Monday, September 21 marks the 29th anniversary of the establishment of the Republic of Armenia.
The rebirth of the Armenian homeland is one of the most momentous developments in the history of the Armenian people. Armenia’s citizens voted for independence from the Soviet Union on September 21, 1991. The resulting free republic became a member of the United Nations on March 2, 1992.
To honor that milestone, parishes of the Eastern Diocese will conduct the “Thanksgiving Prayer for the Republic of Armenia” on Sunday, September 20.
In more typical times, the occasion would be marked by joyous celebrations in the homeland and in Armenian communities across the diaspora. This year, our hearts will be focused with added intensity on the wellbeing of Armenia, the health and safety of its people, and the enduring security of our free, independent republic.
May our risen Lord bestow his grace on our homeland, keep it under his loving protection, and guide all its citizens—our brothers and sisters—in their ongoing, heroic effort to build a decent, prosperous, and just society.
The Thanksgiving Prayer
The Thanksgiving Prayer Service for the Republic of Armenia is offered on the anniversary of the independence of the current Republic of Armenia (September 21) or on the Sunday closest to that date. It was actually compiled in the 1920s, with a view to the first Armenian republic.
While the hymns for the service were selected from the Armenian Church hymnal, the prayers were original compositions by Archbishop Torkom Koushagian, the late Armenian Patriarch of Jerusalem (1931-1939), who at the time was the Primate of the Armenian Diocese of Egypt. What follows is an English translation of the main thanksgiving prayer.
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O Lord our God, listen to the voice of supplications of your servants and keep unshaken the Republic of Armenia, which you restored through the grace of your mercy.
Increase the grace of wisdom to those who are at the helm of the state, namely the nationally elected president, all the ministers and the entire order of the government, so that they may correctly lead your people to righteousness. Also grant to our generals and soldiers a greater spirit of valor. Plant in all of us love of holiness and good judgment in order to know wisdom and instruction and to fulﬁll our obligations towards the observance of all the laws that are intended for the beneﬁt our nation.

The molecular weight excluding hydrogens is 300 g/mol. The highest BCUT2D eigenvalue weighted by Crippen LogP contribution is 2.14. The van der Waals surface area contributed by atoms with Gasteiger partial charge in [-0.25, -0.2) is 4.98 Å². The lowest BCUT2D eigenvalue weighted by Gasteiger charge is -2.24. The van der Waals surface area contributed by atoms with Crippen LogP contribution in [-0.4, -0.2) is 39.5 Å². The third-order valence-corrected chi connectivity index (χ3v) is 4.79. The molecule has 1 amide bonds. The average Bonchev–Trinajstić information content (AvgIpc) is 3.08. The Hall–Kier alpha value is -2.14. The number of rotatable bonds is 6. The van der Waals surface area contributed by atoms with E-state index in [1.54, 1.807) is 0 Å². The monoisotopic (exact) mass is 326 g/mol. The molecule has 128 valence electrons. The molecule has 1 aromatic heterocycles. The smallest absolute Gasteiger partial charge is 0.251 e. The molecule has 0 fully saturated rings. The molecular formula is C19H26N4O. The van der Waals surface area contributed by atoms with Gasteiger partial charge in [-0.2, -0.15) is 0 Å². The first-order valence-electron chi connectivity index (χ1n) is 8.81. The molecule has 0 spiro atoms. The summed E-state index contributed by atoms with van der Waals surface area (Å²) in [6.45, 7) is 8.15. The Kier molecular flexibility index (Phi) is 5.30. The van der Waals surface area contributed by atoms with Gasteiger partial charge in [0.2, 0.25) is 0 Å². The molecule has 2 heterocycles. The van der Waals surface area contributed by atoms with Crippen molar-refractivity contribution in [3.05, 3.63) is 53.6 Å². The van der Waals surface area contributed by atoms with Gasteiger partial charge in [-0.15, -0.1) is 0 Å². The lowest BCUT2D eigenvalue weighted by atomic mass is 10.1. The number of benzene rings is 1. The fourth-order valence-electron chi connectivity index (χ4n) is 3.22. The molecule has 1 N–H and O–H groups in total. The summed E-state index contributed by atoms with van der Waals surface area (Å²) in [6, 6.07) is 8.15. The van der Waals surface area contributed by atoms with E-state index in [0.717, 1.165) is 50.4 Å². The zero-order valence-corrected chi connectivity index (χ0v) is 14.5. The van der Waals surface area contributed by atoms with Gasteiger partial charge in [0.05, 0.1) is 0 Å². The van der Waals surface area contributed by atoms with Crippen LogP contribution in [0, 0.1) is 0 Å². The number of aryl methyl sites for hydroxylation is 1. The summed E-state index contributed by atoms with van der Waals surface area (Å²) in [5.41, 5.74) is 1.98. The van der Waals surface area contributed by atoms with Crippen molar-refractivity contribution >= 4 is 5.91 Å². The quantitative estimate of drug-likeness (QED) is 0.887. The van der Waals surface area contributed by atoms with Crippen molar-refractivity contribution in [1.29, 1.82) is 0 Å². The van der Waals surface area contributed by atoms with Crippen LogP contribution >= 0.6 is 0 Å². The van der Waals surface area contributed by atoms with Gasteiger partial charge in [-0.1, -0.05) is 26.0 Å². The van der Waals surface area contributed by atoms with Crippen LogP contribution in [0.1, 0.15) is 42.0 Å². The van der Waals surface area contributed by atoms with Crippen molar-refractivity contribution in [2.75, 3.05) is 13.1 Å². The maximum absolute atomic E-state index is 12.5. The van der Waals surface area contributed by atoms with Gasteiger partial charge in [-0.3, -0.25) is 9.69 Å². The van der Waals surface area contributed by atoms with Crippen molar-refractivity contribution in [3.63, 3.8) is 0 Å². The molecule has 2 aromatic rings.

Hold out your merciful hand and bless our entire people, namely the Armenian nation, and the Armenian Church, so that a spirit of love, peace, understanding and divine worship would rest upon them.
Bless, O Lord, our ancestral land, so that the site where you ﬁrst established the blessed paradise—which the hands of the lawless had for many centuries thereafter turned into a desolated place—would again bloom with ﬂowers and glow for the enjoyment of all celestial and terrestrial goods. Bless, O Lord, everything that is good in it, and especially its appellation, the name “Armenia.”
Armenia: a coveted name, tender and aﬀecting in tone, which neither the tyrants of the world nor the vicissitudes of time could scrape and remove from our lips—and especially from our hearts. Let it resound now from one end of the world to the other, and let all the descendants of Haik who as émigrés are scattered in distant parts of the world come to her in ﬂocks with their young, for the Lord’s deliverance has come to us.
And you, O holy Armenian Church, our Mother, daughter of the New Sion, who for so many centuries carried us in your bosom as orphaned children, and fed us the milk of the holy Gospel with the hope of our deliverance: Rejoice and be happy! Remove the veil of your mourning and sorrow! Behold, your bridegroom has come! Rise to greet him; embrace him with a kiss, repeating with the crowned prophet David (Psalm 118:24):
This is the day which the Lord has made: let us exult and rejoice in it!